How To Think

During rehearsal last night, I misremembered a quote in a TV news story. Here’s how I stated it, as a jumping-off point. “It’s not teachers’ job to tell us how to think.” That’s a misquote, but a useful place to start in discussing metacognition and the value of cognitive dissonance.

Here’s the letter I wrote late last night, correcting the quotation and expanding my thinking.


Just an update with clarification and a nod to B., who accurately remembered the quote from the TV story (I sadly misremembered and misstated the intent.) Here’s what the interviewee actually said:

“We are here to learn, not hear about what people think.”

Regardless of whether you agree with the meaning of that statement, it’s different than what I wanted to discuss, which is that I’m here to teach you how to think. It’s really the most sacred duty I have, and I think every teacher has: to teach students how to assimilate new information, recognize and correct bias, and expand their worldview when confronted with new information.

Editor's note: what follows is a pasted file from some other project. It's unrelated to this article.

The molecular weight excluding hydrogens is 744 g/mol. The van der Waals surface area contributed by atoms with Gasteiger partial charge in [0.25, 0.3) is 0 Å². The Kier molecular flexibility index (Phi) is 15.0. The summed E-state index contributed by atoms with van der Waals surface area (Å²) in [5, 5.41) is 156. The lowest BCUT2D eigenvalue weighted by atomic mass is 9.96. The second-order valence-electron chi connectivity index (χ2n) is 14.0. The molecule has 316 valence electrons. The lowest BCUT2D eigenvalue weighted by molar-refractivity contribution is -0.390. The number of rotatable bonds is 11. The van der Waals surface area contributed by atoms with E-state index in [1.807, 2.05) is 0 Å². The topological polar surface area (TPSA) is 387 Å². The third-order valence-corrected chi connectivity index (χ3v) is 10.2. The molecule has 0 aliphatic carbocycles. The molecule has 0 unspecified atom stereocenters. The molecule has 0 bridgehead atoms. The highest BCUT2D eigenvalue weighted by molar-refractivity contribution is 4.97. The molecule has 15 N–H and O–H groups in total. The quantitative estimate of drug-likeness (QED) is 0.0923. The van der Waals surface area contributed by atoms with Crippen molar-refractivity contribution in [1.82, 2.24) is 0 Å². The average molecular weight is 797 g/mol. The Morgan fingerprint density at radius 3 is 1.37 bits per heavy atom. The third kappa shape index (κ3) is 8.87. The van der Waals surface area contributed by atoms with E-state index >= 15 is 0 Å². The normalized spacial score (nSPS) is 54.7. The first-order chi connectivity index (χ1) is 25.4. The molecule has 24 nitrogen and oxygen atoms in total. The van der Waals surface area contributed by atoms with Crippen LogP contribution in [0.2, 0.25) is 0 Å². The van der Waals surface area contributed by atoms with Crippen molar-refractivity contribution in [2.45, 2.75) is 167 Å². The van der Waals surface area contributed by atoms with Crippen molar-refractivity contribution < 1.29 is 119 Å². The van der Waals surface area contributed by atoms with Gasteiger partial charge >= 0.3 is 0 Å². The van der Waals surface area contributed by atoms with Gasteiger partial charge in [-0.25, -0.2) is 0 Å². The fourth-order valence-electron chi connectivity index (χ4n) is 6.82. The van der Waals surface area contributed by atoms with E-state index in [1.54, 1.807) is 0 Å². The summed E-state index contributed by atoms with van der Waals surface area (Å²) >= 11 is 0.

That is, how to think.

I teach it through music – whether it’s critical thinking about musical analysis, composer’s intent, phrasing, vowel shape, musical decisions, or larger philosophical questions. (Guess what? Tonight we thought as a group about each of those.)

I hope you leave every rehearsal having thought, and having gotten better at thinking.

I know most of you will not pursue a career in music (though I hope each of you keeps singing for the rest of your life). Why do I place importance on the music theory, the critical thinking, the pursuit of excellence, the rigors of musicianship? Not because I think you’ll necessarily use them, as such, in your career in law or medicine or real estate or elementary education. It’s because I think by approaching these questions with a seriousness of purpose, and honoring them with deep thought and respect, you will become better thinkers – and that cannot help but improve your future.

Of course, I do think you need to hear what I think. Not about politics, though–about music. And I need to hear what you think, too. We make our best music when we care and listen; and music is a subjective art, where what we think is front and center. (Algebra doesn’t care what you think; music does.)

Keep thinking. And keep getting better at it.